Elemental – 29th May 2020

Children and inflammatory syndrome possibly related to COVID-19

COVID-19 general causes milder symptoms in children than in adults, with many children showing little or no symptoms at all.

However doctors are concerned about a very small number of cases of children in the UK, US and Europe presenting with a multisystem inflammatory disease (similar to toxic shock syndrome and Kawasaki disease).

This is being referred to as PIMS-TS or just PIMS (Paediatric Multisystem Inflammatory Syndrome temporally associated with COVID-19) in the UK and Europe, and MIS-C (Multi Inflammatory Syndrome) in the US.

Typical symptoms include high fever, rash, red eyes, swelling and general pain. Abdominal pain and gastrointestinal symptoms were common features, as well as cardiac inflammation and other organ problems.

It is possible that this could be connected to the current COVID-19 pandemic. It is also possible that this is some other disease which just happens to have occurred at the same time.
The symptoms have been seen both in children who have tested positive, and children who have tested negative for COVID-19.

Coronavirus: Children affected by rare Kawasaki-like disease – BBC

Covid-19: concerns grow over inflammatory syndrome emerging in children – BMJ

PIMS: the COVID-19 linked syndrome affecting children – information for families

For Parents: Multisystem Inflammatory Syndrome in Children (MIS-C) associated with COVID-19

Coronavirus in Babies and Kids – Johns Hopkins Medicine

How does coronavirus spread?

It is thought that coronavirus COVID-19 is mainly spread by droplets in the air as a result of coughs and sneezes.

It is also possible that droplets may land on surfaces, and that the virus can be spread by someone touching a surface on which the virus has landed, and then touching their face.

The virus is most likely to spread indoors and in close contact with others. Social distancing is important to reduce the spread of the disease.

How can we help to prevent coronavirus COVID-19 from spreading?

  • Regularly wash your hands – wash them thoroughly with soap and water for at least 20 seconds and/or use an alcohol-based hand gel.
  • Do not touch your face (mouth, nose, eyes) with unwashed hands.
  • Do not eat or drink anything without first washing your hands.
  • Practise good respiratory hygiene – cover your mouth and nose with a tissue (or with your bent elbow) when you cough or sneeze. Then dispose of the used tissue immediately and wash your hands. Encourage people around you to do this too.
  • Increase general cleaning of shared areas and shared items, such as door handles and light switches, phones, computer keyboards and mice. Many shops are now cleaning shopping baskets and trolleys.
  • Social Distancing – limit contact with other people, and maintain a safe distance of 2m from other people who are not part of your household.
  • Self-Isolate if you show any symptoms of COVID-19.
Wash Your Hands
Wash Your Hands – World Health Organization

Should you wear a face mask?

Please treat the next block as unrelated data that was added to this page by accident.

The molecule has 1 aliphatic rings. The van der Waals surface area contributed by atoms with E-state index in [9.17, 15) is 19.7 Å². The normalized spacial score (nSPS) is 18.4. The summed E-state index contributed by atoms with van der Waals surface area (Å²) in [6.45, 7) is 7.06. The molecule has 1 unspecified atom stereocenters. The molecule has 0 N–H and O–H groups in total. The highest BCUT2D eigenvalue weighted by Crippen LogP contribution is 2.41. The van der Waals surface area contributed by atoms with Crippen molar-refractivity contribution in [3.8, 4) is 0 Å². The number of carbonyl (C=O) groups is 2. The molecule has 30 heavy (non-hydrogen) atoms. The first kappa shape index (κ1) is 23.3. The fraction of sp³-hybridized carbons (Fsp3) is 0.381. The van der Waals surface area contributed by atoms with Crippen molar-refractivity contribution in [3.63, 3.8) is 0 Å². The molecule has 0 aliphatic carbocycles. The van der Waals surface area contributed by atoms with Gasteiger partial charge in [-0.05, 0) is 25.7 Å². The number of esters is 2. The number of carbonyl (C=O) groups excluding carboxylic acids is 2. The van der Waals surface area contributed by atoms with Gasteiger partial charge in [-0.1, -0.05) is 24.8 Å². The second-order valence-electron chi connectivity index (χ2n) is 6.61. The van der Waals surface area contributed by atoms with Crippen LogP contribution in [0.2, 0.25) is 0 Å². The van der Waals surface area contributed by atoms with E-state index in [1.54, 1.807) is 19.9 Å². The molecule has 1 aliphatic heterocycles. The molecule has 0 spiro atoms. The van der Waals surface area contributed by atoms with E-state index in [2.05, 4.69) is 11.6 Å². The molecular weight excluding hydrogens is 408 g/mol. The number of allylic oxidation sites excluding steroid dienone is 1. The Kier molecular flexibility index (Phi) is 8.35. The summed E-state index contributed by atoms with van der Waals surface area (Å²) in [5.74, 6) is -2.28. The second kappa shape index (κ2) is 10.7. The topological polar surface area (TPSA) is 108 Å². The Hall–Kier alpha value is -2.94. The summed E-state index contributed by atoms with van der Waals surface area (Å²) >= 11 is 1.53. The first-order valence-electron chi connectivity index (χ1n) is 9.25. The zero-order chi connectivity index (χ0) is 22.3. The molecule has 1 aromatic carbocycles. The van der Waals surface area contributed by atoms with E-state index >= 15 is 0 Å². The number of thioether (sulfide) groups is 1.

Many countries have made wearing a face mask or other face covering compulsory in public places.

After initially discouraging the use of face masks by the general public, the UK Government has now said that either face masks or face coverings will become mandatory on public transport and for all hospital staff and visitors. As of 24th July 2020 face coverings are now required in all shops.

The World Health Organization has recommended the use of face covering or face masks to help to reduce the spread of COVID-19 (along with social distancing and hygiene measures).

From the World Health Organization

Medical masks can protect people wearing the mask from getting infected, as well as can prevent those who have symptoms from spreading them. WHO recommends the following groups use medical masks.

  • Health workers
  • Anyone with symptoms suggestive of COVID-19, including people with mild symptoms 
  • People caring for suspect or confirmed cases of COVID-19 outside of health facilities

Medical masks are also recommended for these at-risk people, when they are in areas of widespread transmission and they cannot guarantee a distance of at least 1 metre from others:

  • People aged 60 or over
  • People of any age with underlying health conditions

Non-medical, fabric masks are being used by many people in public areas, but there has been limited evidence on their effectiveness and WHO does not recommend their widespread use among the public for control of COVID-19. However, for areas of widespread transmission, with limited capacity for implementing control measures and especially in settings where physical distancing of at least 1 metre is not possible ? such as on public transport, in shops or in other confined or crowded environments ? WHO advises governments to encourage the general public to use non-medical fabric masks.

Q&A: Masks and COVID-19 – WHO

Coronavirus disease (COVID-19) advice for the public: When and how to use masks

How effective are masks and face coverings?

What kind of face mask gives the best protection against coronavirus?
The Guardian

Making your own face mask

The CDC (Centers for Disease Control and Prevention) in the USA, has published instructions for making your own reusable face coverings at home.